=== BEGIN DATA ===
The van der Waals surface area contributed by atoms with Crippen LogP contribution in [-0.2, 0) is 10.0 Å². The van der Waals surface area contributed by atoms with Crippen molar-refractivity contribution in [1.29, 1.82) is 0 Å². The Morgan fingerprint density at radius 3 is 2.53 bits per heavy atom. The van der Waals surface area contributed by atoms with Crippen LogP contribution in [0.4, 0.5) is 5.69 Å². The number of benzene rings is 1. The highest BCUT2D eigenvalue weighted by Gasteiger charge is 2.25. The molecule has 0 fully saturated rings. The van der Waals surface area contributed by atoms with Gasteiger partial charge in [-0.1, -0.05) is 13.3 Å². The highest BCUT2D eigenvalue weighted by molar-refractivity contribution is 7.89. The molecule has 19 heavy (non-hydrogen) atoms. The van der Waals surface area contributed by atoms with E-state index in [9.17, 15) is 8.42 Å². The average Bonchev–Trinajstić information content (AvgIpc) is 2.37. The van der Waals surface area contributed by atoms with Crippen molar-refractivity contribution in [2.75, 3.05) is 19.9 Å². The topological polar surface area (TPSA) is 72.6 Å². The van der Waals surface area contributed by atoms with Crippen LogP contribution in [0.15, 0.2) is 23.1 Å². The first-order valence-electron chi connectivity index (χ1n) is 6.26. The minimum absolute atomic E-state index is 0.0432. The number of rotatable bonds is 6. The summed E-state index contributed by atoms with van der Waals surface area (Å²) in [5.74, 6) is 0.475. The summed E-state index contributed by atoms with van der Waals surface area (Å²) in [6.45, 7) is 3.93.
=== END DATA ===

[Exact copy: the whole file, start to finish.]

The van der Waals surface area contributed by atoms with Crippen LogP contribution in [-0.2, 0) is 10.0 Å². The van der Waals surface area contributed by atoms with Crippen molar-refractivity contribution in [1.29, 1.82) is 0 Å². The Morgan fingerprint density at radius 3 is 2.53 bits per heavy atom. The van der Waals surface area contributed by atoms with Crippen LogP contribution in [0.4, 0.5) is 5.69 Å². The number of benzene rings is 1. The highest BCUT2D eigenvalue weighted by Gasteiger charge is 2.25. The molecule has 0 fully saturated rings. The van der Waals surface area contributed by atoms with Gasteiger partial charge in [-0.1, -0.05) is 13.3 Å². The highest BCUT2D eigenvalue weighted by molar-refractivity contribution is 7.89. The molecule has 19 heavy (non-hydrogen) atoms. The van der Waals surface area contributed by atoms with E-state index in [9.17, 15) is 8.42 Å². The average Bonchev–Trinajstić information content (AvgIpc) is 2.37. The van der Waals surface area contributed by atoms with Crippen molar-refractivity contribution in [2.75, 3.05) is 19.9 Å². The topological polar surface area (TPSA) is 72.6 Å². The van der Waals surface area contributed by atoms with Crippen LogP contribution in [0.15, 0.2) is 23.1 Å². The first-order valence-electron chi connectivity index (χ1n) is 6.26. The minimum absolute atomic E-state index is 0.0432. The number of rotatable bonds is 6. The summed E-state index contributed by atoms with van der Waals surface area (Å²) in [5.74, 6) is 0.475. The summed E-state index contributed by atoms with van der Waals surface area (Å²) in [6.45, 7) is 3.93.